Over the past few years, taking pride in your garden space has become extremely popular. With towns such as Guisborough and Saltburn showcasing 'In Bloom' seasons to increase appeal of social spaces for both tourists and local residents.
At one time gardening and landscaping services were considered a chore for the older generation. Pottering around in the garden and taking care of allotments, very much the hobby of a retiree. There has been a huge switch in demographic over the past few years, with the number of 18-25 increasing by over 230%.
The Royal Horticultural Society have released what they believe to be the trends for this new decade, in particular the next 12 months. Working alongside many horticultural experts and science community teams, combined with the gathering and trends of major garden centres to determine analytical trends and patterns.
It's time to supersize your plants
In 2020, plants are going to take centre stage in gardens, with landscaping designs including focal floral installations. Forget about your modest aloe vera or rubber plant on your window ledge or an ikea mini cactus trio.
However, don't go out and panic buy just yet. It's forecasted that plants that are around 6-9cm will still remain popular in design trends though, so don’t completely overlook miniature shapes if you prefer those.
Sustainable soil is gonna be a hit!
Don’t know much about soil? it's just dirt right? Time to do some research.
According to the trends released by the RHS, it's revealed that a soil bacteria known as 'mycobacterium vaccea' is good for our immune systems (great news for families with little ones), which could spark interest in mud pies following on from the popularity of mud kitchens these past couple of years.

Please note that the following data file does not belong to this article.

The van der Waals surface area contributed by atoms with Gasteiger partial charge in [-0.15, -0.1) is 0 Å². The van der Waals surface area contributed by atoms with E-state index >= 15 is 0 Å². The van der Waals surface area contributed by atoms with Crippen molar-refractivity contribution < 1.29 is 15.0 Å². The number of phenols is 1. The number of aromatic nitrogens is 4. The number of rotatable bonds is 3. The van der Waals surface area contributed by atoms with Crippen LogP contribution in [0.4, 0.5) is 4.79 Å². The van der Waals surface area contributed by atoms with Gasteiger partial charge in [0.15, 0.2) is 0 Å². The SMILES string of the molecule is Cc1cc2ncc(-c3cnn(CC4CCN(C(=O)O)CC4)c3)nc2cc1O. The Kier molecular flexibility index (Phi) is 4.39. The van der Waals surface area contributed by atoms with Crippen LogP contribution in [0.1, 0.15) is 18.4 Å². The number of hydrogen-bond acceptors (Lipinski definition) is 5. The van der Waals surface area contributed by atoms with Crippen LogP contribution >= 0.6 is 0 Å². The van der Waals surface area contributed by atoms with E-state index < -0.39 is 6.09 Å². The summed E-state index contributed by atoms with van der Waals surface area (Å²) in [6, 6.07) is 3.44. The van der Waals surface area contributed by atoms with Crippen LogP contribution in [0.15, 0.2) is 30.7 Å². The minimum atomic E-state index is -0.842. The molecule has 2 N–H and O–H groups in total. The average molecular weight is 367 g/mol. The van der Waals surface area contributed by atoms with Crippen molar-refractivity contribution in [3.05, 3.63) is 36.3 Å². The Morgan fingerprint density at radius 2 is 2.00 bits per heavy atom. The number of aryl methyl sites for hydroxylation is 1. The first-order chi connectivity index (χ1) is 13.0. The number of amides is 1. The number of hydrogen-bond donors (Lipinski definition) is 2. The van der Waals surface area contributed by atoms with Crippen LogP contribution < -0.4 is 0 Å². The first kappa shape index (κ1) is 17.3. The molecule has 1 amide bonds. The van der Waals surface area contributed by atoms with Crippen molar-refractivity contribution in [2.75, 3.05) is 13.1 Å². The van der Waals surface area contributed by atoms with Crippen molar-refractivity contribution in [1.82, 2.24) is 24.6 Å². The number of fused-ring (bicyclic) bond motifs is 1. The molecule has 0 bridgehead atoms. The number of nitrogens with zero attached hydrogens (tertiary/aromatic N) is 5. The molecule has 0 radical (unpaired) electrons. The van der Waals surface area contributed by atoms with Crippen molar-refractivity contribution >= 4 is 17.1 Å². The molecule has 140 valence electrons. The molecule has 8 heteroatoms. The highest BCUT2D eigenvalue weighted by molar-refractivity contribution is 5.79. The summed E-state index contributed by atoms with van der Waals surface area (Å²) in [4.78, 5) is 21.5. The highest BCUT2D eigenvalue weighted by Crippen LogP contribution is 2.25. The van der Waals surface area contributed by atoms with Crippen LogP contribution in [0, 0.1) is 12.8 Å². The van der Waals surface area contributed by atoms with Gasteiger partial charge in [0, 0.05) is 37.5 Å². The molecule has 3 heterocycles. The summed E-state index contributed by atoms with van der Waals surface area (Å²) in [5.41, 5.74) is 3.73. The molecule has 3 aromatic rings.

Sustainability in landscape maintenance is also going to be a key focus, with gardeners being urged to use environmentally-friendly materials such as wood fibre and green waste compost to help move forward in a greener direction.
Go for a natural look
Pristine plants are no longer the all the rage. Prim and proper is a no go.
As more people become aware of plummeting wildlife populations, after devastation in Australia on a expansive scale recently and the desolation of rainforest across the globe continuing to be a worldwide issue.
Many people are making it a personal goal to do their part in supporting these sort of movements, making place in their homes and gardens for imperfect designs, such as plants that leave seedheads for insects to thrive, as well as a shopping from a wider selection of greenery to maintain an expansive range across the surface of the earth.
Why not look into log piles,bee hotels, wildlife ponds, plants for pollinators and compost heaps of your own, too.